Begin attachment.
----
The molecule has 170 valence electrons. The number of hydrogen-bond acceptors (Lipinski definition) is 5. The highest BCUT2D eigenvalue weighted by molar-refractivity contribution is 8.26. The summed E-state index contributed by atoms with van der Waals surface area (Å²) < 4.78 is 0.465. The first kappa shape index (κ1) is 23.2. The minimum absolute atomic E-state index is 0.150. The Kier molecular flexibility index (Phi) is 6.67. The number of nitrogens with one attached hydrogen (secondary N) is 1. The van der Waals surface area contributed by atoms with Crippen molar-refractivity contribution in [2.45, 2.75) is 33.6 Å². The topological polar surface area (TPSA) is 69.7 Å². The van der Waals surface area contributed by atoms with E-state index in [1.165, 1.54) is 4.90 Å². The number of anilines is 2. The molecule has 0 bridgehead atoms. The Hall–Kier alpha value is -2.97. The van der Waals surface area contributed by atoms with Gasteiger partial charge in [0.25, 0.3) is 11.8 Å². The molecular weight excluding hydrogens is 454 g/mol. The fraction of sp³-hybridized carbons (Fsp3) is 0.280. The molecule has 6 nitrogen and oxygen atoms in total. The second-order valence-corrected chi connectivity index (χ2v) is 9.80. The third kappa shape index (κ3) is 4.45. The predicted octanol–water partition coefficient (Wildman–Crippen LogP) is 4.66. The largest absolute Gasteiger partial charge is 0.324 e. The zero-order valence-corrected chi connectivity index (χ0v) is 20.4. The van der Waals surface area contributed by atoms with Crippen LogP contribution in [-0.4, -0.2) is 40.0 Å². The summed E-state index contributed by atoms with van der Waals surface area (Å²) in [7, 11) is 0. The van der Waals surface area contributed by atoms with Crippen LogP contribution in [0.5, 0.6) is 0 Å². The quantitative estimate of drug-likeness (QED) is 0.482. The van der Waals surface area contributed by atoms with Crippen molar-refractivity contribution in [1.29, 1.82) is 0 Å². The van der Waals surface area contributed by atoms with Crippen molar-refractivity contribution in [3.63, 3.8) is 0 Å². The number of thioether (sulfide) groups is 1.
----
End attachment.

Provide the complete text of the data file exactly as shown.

The molecule has 170 valence electrons. The number of hydrogen-bond acceptors (Lipinski definition) is 5. The highest BCUT2D eigenvalue weighted by molar-refractivity contribution is 8.26. The summed E-state index contributed by atoms with van der Waals surface area (Å²) < 4.78 is 0.465. The first kappa shape index (κ1) is 23.2. The minimum absolute atomic E-state index is 0.150. The Kier molecular flexibility index (Phi) is 6.67. The number of nitrogens with one attached hydrogen (secondary N) is 1. The van der Waals surface area contributed by atoms with Crippen molar-refractivity contribution in [2.45, 2.75) is 33.6 Å². The topological polar surface area (TPSA) is 69.7 Å². The van der Waals surface area contributed by atoms with E-state index in [1.165, 1.54) is 4.90 Å². The number of anilines is 2. The molecule has 0 bridgehead atoms. The Hall–Kier alpha value is -2.97. The van der Waals surface area contributed by atoms with Gasteiger partial charge in [0.25, 0.3) is 11.8 Å². The molecular weight excluding hydrogens is 454 g/mol. The fraction of sp³-hybridized carbons (Fsp3) is 0.280. The molecule has 6 nitrogen and oxygen atoms in total. The second-order valence-corrected chi connectivity index (χ2v) is 9.80. The third kappa shape index (κ3) is 4.45. The predicted octanol–water partition coefficient (Wildman–Crippen LogP) is 4.66. The largest absolute Gasteiger partial charge is 0.324 e. The zero-order valence-corrected chi connectivity index (χ0v) is 20.4. The van der Waals surface area contributed by atoms with Crippen LogP contribution in [-0.4, -0.2) is 40.0 Å². The summed E-state index contributed by atoms with van der Waals surface area (Å²) in [7, 11) is 0. The van der Waals surface area contributed by atoms with Crippen LogP contribution in [0.5, 0.6) is 0 Å². The quantitative estimate of drug-likeness (QED) is 0.482. The van der Waals surface area contributed by atoms with Crippen molar-refractivity contribution in [1.29, 1.82) is 0 Å². The van der Waals surface area contributed by atoms with Crippen molar-refractivity contribution in [3.63, 3.8) is 0 Å². The number of thioether (sulfide) groups is 1.